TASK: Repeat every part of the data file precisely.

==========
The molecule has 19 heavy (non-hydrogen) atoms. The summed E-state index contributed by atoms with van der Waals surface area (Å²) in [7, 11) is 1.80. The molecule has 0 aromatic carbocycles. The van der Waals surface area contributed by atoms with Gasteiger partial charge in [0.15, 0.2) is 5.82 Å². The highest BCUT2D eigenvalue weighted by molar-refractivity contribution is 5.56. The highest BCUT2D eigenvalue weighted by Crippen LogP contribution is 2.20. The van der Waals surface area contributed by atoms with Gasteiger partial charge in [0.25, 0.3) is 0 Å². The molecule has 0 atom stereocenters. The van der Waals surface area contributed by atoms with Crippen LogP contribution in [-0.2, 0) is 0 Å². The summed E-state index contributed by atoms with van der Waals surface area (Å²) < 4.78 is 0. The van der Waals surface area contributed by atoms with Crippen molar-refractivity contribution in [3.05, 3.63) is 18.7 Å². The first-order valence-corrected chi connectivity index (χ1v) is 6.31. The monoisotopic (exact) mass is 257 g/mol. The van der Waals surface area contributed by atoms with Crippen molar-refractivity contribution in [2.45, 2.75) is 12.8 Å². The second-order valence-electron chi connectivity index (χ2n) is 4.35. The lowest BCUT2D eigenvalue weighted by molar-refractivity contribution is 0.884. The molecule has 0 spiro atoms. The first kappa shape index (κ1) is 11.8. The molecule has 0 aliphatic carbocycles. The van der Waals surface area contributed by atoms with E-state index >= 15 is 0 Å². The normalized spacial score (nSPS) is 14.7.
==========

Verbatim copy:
The molecule has 19 heavy (non-hydrogen) atoms. The summed E-state index contributed by atoms with van der Waals surface area (Å²) in [7, 11) is 1.80. The molecule has 0 aromatic carbocycles. The van der Waals surface area contributed by atoms with Gasteiger partial charge in [0.15, 0.2) is 5.82 Å². The highest BCUT2D eigenvalue weighted by molar-refractivity contribution is 5.56. The highest BCUT2D eigenvalue weighted by Crippen LogP contribution is 2.20. The van der Waals surface area contributed by atoms with Gasteiger partial charge in [0.25, 0.3) is 0 Å². The molecule has 0 atom stereocenters. The van der Waals surface area contributed by atoms with Crippen LogP contribution in [-0.2, 0) is 0 Å². The summed E-state index contributed by atoms with van der Waals surface area (Å²) < 4.78 is 0. The van der Waals surface area contributed by atoms with Crippen molar-refractivity contribution in [3.05, 3.63) is 18.7 Å². The first-order valence-corrected chi connectivity index (χ1v) is 6.31. The monoisotopic (exact) mass is 257 g/mol. The van der Waals surface area contributed by atoms with Crippen molar-refractivity contribution in [2.45, 2.75) is 12.8 Å². The second-order valence-electron chi connectivity index (χ2n) is 4.35. The lowest BCUT2D eigenvalue weighted by molar-refractivity contribution is 0.884. The molecule has 0 spiro atoms. The first kappa shape index (κ1) is 11.8. The molecule has 0 aliphatic carbocycles. The van der Waals surface area contributed by atoms with E-state index >= 15 is 0 Å². The normalized spacial score (nSPS) is 14.7.